Hello, Cruel World : 101 Alternatives to Suicide for Teens, Freaks & Other Outlaws Paperback
- Format: Paperback
- Pages: 236 pages, full-colour illustrations throughout
- Publisher: Seven Stories Press,U.S.
- Publication Date: 05/06/2006
- Category: Coping with personal problems
- ISBN: 9781583227206
Showing 1 - 5 of 5 reviews.
Review by deliriumslibrarian
Awesome awesome book that really could save a life. Carry one at all times and offer it to the shy kid who is being bullied at the back of the bus. If you were the bullied one, and you made it, read this and celebrate. If you were a bully, read it too, you need Kate's compassion. And if you have lost someone who couldn't take the bullying, read this and remember them with love. Can I give it six stars?
Review by TeenCentral
This is certainly a great book and one I would suggest to any freak having a rough time of it, but it's not really for teens; More for adults who have many of the same troubles as teens. I love Kate, but I work with teens every day and I'm pretty sure the majority of them would find a lot of this book either difficult to understand (postmodern gender theory isn't so much on the mind of your average teen) or condescending, in the nicest possible way, the way that adults tend to sound when they try to talk to teens in a "cool" way.
Review by jemsw
Step one, don't kill yourself, step two, what? Well, according to Kate Bornstein, author of this book, there are a lot of possible step twos.She starts out her book with the simple, obvious stuff--call a suicide hotline, get on medication if it will help, talk to a friend, whatever. Then she gets into the more interesting options for what to do instead of killing yourself. Some of them didn't appeal, some of them appealed a lot. "Finish Your Homework" resonated a lot with me. I have at least a year to go before I have that PhD after my name, so that one should keep me ticking for twelve more months minimum. "Treat Yourself Like an Honored Guest" sounded very good as well. "Run Away and Hide" sounded almost too good. "Make a Deal with the Devil" and "Tell a Lie" didn't appeal, but maybe someday I'll "Make Art out of It" and write an amazing novel about all this. "Serve Somebody" reminds me that the community is out there waiting for me to be a part of it. And these are just a few of her amazing suggestions. Each option is rated on how easy, self-loving, and effective it is, so that you get an idea of how desperate you should be before you give it a crack.The whole book is written from a strongly queer-friendly, transgressive perspective, in case that wasn't already clear, so that really appealed to me, though it might not to some people, and while it's aimed to some extent at young people (they being the most likely to try and shuffle off the mortal coil), it's not oppressively youth-oriented. Most of it is just good, sound advice for anyone who needs some good ideas about how to keep on living for a little longer.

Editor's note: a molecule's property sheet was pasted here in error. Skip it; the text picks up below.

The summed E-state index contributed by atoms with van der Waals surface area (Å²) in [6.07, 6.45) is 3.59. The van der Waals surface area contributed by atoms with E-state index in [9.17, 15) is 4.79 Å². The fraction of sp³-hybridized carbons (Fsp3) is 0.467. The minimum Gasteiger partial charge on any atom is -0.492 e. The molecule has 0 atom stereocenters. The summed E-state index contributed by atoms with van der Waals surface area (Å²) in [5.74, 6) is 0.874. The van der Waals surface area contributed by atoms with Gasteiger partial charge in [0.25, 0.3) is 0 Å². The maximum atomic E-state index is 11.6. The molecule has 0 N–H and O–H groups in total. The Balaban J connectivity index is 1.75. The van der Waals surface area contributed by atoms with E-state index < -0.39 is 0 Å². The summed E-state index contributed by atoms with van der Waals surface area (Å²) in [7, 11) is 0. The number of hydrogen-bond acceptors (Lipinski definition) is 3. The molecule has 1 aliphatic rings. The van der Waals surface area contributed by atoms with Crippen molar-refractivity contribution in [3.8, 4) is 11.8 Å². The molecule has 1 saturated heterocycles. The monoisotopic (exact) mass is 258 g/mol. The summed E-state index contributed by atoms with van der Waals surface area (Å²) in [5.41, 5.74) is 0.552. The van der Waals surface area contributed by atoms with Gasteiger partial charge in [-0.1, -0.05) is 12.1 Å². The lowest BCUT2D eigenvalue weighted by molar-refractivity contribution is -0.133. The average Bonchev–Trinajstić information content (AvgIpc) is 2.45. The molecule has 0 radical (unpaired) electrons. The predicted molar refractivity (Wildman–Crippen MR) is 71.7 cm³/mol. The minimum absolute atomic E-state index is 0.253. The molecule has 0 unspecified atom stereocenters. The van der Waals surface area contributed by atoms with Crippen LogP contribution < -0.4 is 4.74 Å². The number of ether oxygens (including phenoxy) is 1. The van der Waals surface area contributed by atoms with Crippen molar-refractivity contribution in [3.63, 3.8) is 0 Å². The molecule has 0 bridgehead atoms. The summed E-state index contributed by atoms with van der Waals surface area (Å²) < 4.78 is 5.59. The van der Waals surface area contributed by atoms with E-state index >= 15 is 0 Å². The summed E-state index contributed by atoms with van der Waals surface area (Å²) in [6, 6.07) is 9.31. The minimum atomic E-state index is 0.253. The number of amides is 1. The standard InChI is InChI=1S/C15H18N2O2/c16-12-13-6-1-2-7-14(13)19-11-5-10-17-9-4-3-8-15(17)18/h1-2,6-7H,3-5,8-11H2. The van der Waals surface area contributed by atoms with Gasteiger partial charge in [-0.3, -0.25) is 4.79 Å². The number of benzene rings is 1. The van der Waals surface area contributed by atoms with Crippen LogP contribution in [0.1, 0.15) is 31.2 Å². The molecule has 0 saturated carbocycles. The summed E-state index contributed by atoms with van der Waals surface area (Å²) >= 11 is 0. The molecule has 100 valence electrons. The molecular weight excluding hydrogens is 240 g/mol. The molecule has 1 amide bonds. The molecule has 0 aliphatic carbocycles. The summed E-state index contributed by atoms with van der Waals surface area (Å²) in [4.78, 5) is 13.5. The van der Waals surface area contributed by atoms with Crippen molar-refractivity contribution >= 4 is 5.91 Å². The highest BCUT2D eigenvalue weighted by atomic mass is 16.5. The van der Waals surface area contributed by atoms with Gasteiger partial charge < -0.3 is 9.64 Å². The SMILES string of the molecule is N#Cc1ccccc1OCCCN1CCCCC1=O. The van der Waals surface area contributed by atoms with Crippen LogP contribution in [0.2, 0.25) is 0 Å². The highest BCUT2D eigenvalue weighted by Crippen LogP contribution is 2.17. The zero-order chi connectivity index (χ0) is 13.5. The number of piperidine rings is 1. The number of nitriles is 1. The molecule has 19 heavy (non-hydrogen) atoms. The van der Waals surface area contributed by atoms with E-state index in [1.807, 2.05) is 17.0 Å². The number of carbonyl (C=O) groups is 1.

Review by Zura27
I love this book. It made me feel more secure and wonderful about my self. Kate Bornstein has a very special way of communicating with people that just makes them feel better and their lives better. I only wish I could have read it sooner so I could have been sharing it longer. Thank you, Auntie Kate! :-)
Review by locriian
Not just for teens, freaks, and other outlaws - I think this book could be life-saving for anyone thinking about suicide. Even if you don't need it now, read it anyways: you or someone you know might need it later. Unlike a lot of other suicide prevention, this book really takes a harm reduction approach in that its list of alternatives considers anything that isn't suicide and isn't "being mean" to be better than suicide. Its setup as a numbered list of alternatives makes it especially useful, as opposed to something like a list of reasons to live, these are all literally things you can do, right now, instead of killing yourself. This book saved my life, so I can definitely say it worked for me.